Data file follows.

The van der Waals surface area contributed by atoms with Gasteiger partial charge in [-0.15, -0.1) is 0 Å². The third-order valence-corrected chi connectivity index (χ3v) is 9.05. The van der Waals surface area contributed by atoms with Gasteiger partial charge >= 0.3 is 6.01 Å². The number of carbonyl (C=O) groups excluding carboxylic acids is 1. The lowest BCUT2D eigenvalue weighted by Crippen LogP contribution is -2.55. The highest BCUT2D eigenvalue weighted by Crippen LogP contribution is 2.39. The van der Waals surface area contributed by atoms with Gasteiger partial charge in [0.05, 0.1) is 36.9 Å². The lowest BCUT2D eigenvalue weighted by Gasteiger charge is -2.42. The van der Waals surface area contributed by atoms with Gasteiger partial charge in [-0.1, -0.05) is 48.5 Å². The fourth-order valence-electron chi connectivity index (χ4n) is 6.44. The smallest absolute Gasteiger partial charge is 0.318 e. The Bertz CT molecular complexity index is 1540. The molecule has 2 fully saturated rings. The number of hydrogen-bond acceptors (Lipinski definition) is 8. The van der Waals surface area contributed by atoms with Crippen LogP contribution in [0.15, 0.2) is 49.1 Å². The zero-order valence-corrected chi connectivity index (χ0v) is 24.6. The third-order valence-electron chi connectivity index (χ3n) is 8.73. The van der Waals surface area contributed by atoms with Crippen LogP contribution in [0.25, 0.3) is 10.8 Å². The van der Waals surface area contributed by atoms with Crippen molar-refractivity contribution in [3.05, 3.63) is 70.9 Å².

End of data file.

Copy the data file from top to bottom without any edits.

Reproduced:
The van der Waals surface area contributed by atoms with Gasteiger partial charge in [-0.15, -0.1) is 0 Å². The third-order valence-corrected chi connectivity index (χ3v) is 9.05. The van der Waals surface area contributed by atoms with Gasteiger partial charge >= 0.3 is 6.01 Å². The number of carbonyl (C=O) groups excluding carboxylic acids is 1. The lowest BCUT2D eigenvalue weighted by Crippen LogP contribution is -2.55. The highest BCUT2D eigenvalue weighted by Crippen LogP contribution is 2.39. The van der Waals surface area contributed by atoms with Gasteiger partial charge in [0.05, 0.1) is 36.9 Å². The lowest BCUT2D eigenvalue weighted by Gasteiger charge is -2.42. The van der Waals surface area contributed by atoms with Gasteiger partial charge in [-0.1, -0.05) is 48.5 Å². The fourth-order valence-electron chi connectivity index (χ4n) is 6.44. The smallest absolute Gasteiger partial charge is 0.318 e. The Bertz CT molecular complexity index is 1540. The molecule has 2 fully saturated rings. The number of hydrogen-bond acceptors (Lipinski definition) is 8. The van der Waals surface area contributed by atoms with Crippen LogP contribution in [0.15, 0.2) is 49.1 Å². The zero-order valence-corrected chi connectivity index (χ0v) is 24.6. The third-order valence-electron chi connectivity index (χ3n) is 8.73. The van der Waals surface area contributed by atoms with Crippen LogP contribution in [0.25, 0.3) is 10.8 Å². The van der Waals surface area contributed by atoms with Crippen molar-refractivity contribution in [3.05, 3.63) is 70.9 Å².